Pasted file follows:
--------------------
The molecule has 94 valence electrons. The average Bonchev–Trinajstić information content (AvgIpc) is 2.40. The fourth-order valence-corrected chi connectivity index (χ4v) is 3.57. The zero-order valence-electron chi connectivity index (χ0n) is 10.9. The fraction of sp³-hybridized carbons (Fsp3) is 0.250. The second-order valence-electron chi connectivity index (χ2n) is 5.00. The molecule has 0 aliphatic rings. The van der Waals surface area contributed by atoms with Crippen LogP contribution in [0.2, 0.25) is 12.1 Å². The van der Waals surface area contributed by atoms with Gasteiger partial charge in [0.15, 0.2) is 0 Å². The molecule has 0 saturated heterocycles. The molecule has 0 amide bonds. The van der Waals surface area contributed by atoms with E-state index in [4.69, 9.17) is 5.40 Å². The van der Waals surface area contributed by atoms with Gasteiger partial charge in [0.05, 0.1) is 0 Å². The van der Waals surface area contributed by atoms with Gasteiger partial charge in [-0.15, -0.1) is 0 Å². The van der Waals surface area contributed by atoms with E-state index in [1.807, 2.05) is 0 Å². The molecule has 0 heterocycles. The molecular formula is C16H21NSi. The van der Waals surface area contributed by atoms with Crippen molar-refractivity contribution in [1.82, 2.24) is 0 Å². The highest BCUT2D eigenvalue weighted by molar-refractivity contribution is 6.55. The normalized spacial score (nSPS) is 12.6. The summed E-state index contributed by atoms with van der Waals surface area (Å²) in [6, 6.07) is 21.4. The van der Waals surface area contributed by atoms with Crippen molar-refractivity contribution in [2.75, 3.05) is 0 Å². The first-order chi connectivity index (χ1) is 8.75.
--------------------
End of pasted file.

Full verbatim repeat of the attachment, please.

The molecule has 94 valence electrons. The average Bonchev–Trinajstić information content (AvgIpc) is 2.40. The fourth-order valence-corrected chi connectivity index (χ4v) is 3.57. The zero-order valence-electron chi connectivity index (χ0n) is 10.9. The fraction of sp³-hybridized carbons (Fsp3) is 0.250. The second-order valence-electron chi connectivity index (χ2n) is 5.00. The molecule has 0 aliphatic rings. The van der Waals surface area contributed by atoms with Crippen LogP contribution in [0.2, 0.25) is 12.1 Å². The van der Waals surface area contributed by atoms with Gasteiger partial charge in [0.15, 0.2) is 0 Å². The molecule has 0 saturated heterocycles. The molecule has 0 amide bonds. The van der Waals surface area contributed by atoms with E-state index in [4.69, 9.17) is 5.40 Å². The van der Waals surface area contributed by atoms with Gasteiger partial charge in [0.05, 0.1) is 0 Å². The van der Waals surface area contributed by atoms with Gasteiger partial charge in [-0.15, -0.1) is 0 Å². The van der Waals surface area contributed by atoms with E-state index in [1.807, 2.05) is 0 Å². The molecule has 0 heterocycles. The molecular formula is C16H21NSi. The van der Waals surface area contributed by atoms with Crippen molar-refractivity contribution in [1.82, 2.24) is 0 Å². The highest BCUT2D eigenvalue weighted by molar-refractivity contribution is 6.55. The normalized spacial score (nSPS) is 12.6. The summed E-state index contributed by atoms with van der Waals surface area (Å²) in [6, 6.07) is 21.4. The van der Waals surface area contributed by atoms with Crippen molar-refractivity contribution in [2.75, 3.05) is 0 Å². The first-order chi connectivity index (χ1) is 8.75.